Calcium is good for bone health is a long known fact, and the more the children have it the better for them. This is now supported by a recent study published in the journal Bone. The food sources that are rich in the mineral are milk and diary products.
“Dairy and other foods that are rich in calcium are thought to be important for the growth and strengthening of bones in children and adolescents,” said Michael Huncharek MD, MPH, Director of the Meta-Analysis Research Group and lead author of the study.
“In the US, dairy products tend to be the preferred source of calcium since diets that exclude dairy are often deficient in this important nutrient. The new findings show that for those children who have inadequate calcium intake, increasing dietary calcium has a significant impact on bone development. Since most children don’t get enough calcium, meeting calcium recommendations may help to prevent future osteoporosis.”
The study was aimed at the finding an evidence for the fact. Researchers analysed data that was collected from 21 clinical trials conducted randomly. The trials were conducted on 3,800 children to find out how the calcium from the diet assimilates in the bone.
The children participating in the study were categorized as the one who did not take adequate amounts of dietary calcium and the ones who consumed enough amount of the mineral from before the study was conducted. After the former group was made to consume enough calcium rich foods it was found to have 25 times more BMC (bone mineral content) than in the latter group. BMC is regarded as the marker for bone strength in children. Therefore, it is obvious that with the increased BMC, the bone health also increased.
“The evaluation of randomized controlled trials was critical to understand the effects of calcium and dairy on children’s bone health,” noted Joshua Muscat, Ph.D., Professor of Public Health Sciences at Penn State College of Medicine and co-author of this study. “The literature has been unclear in this area because of the different ways researchers have measured bone health or inconclusive because many studies examined the effects of supplementation in children who were already consuming adequate amounts of dairy foods.”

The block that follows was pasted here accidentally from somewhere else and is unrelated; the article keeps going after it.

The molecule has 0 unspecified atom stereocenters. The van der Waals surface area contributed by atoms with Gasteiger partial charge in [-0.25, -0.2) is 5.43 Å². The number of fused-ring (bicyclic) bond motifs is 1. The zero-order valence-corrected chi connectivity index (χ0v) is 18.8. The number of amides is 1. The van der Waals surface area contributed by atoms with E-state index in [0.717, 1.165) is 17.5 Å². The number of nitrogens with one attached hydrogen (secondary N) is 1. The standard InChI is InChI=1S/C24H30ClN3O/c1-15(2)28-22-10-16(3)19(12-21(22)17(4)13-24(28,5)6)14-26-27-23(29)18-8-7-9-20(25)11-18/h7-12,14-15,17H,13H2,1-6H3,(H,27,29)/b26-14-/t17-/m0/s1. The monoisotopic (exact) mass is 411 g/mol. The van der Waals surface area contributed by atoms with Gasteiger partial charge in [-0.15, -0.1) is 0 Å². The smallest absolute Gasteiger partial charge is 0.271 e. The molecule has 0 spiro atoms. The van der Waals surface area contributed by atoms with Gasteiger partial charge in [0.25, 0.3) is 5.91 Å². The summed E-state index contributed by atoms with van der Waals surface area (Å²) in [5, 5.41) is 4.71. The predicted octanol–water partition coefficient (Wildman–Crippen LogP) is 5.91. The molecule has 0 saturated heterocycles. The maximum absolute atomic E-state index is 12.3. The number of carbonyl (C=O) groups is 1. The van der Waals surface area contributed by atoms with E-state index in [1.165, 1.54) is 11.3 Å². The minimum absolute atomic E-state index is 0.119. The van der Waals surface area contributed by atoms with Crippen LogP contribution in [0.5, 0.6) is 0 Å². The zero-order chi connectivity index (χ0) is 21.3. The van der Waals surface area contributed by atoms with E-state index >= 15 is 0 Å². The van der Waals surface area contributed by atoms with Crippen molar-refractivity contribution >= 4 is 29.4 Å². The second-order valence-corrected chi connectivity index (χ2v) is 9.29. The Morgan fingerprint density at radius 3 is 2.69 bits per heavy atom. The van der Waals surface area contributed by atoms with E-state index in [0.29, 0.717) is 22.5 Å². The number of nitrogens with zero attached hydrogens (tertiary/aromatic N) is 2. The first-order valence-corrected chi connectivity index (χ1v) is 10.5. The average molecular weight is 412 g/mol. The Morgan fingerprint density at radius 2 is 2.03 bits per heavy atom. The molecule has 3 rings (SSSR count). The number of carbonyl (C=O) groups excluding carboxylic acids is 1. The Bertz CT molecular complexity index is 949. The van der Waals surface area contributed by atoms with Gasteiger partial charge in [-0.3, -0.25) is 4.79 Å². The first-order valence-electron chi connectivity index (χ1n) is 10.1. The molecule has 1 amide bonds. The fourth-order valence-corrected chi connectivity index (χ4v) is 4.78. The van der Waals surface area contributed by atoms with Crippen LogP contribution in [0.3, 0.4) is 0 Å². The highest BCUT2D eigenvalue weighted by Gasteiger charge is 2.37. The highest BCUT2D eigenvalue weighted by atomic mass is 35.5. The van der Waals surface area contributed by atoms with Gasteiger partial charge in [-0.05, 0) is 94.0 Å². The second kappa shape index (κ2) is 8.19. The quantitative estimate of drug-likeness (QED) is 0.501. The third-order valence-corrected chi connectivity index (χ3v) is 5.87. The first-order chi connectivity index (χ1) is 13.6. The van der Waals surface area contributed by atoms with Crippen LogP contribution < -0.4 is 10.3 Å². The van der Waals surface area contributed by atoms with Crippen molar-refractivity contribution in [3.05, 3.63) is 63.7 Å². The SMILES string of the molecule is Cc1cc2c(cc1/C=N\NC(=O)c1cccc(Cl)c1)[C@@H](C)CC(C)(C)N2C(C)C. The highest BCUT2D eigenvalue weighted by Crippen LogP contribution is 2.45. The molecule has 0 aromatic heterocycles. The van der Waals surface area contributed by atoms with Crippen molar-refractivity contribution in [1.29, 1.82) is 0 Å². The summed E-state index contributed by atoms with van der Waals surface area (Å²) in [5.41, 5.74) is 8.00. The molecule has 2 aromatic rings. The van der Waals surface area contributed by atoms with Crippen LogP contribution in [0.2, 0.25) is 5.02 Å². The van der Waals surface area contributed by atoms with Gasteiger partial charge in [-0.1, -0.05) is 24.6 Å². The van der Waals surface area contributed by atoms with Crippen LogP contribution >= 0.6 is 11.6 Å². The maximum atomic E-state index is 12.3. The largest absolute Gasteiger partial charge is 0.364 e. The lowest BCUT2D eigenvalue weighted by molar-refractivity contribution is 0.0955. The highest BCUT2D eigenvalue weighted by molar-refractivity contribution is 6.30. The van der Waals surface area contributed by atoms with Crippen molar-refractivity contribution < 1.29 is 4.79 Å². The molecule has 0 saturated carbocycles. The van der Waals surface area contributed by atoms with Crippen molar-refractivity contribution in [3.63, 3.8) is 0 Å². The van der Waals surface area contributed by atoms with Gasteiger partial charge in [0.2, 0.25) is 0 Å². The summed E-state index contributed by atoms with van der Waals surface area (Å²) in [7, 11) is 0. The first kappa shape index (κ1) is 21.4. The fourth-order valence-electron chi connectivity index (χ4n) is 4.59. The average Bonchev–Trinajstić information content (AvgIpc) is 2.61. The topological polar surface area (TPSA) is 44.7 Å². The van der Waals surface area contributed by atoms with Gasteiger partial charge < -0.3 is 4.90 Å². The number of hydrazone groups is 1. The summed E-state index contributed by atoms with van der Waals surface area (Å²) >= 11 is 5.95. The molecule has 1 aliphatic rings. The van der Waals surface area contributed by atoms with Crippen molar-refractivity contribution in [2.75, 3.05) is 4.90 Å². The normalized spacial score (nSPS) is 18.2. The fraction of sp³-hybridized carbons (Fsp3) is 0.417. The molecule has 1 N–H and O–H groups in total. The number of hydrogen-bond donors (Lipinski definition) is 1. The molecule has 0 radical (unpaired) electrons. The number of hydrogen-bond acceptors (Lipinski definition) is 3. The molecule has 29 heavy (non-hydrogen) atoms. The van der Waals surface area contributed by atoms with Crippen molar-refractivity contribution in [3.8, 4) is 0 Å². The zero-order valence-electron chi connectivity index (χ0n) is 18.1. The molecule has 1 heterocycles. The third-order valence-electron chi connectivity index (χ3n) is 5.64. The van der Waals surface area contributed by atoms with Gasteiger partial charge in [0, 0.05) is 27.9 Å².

“It’s never too early to make bone health a priority. These findings continue to support the research that shows milk is an important source of calcium which helps build and maintain strong bones, muscles and teeth in children,” said Ann Marie Krautheim, R.D., senior vice president of Nutrition Affairs for the National Dairy Council. “Consuming 3 servings of low-fat or fat-free dairy foods each day gives children not only the calcium they need, but also eight other essential nutrients, including potassium, phosphorus and protein.”
The study also aims to alarm the adolescent and child population in US that does not display the daily recommended calcium intake. It has been estimated by USDA that as much as 7 out of 10 boys and 9 out of 10 girls do not consume required amount of calcium. It has been suggested that a healthy diet must atleast consist of 3 servings of low-fat or fat-free dairy foods each day as per the 2005 Dietary Guidelines for Americans. Enough calcium intakes can reduce the risk of diseases like osteoporosis.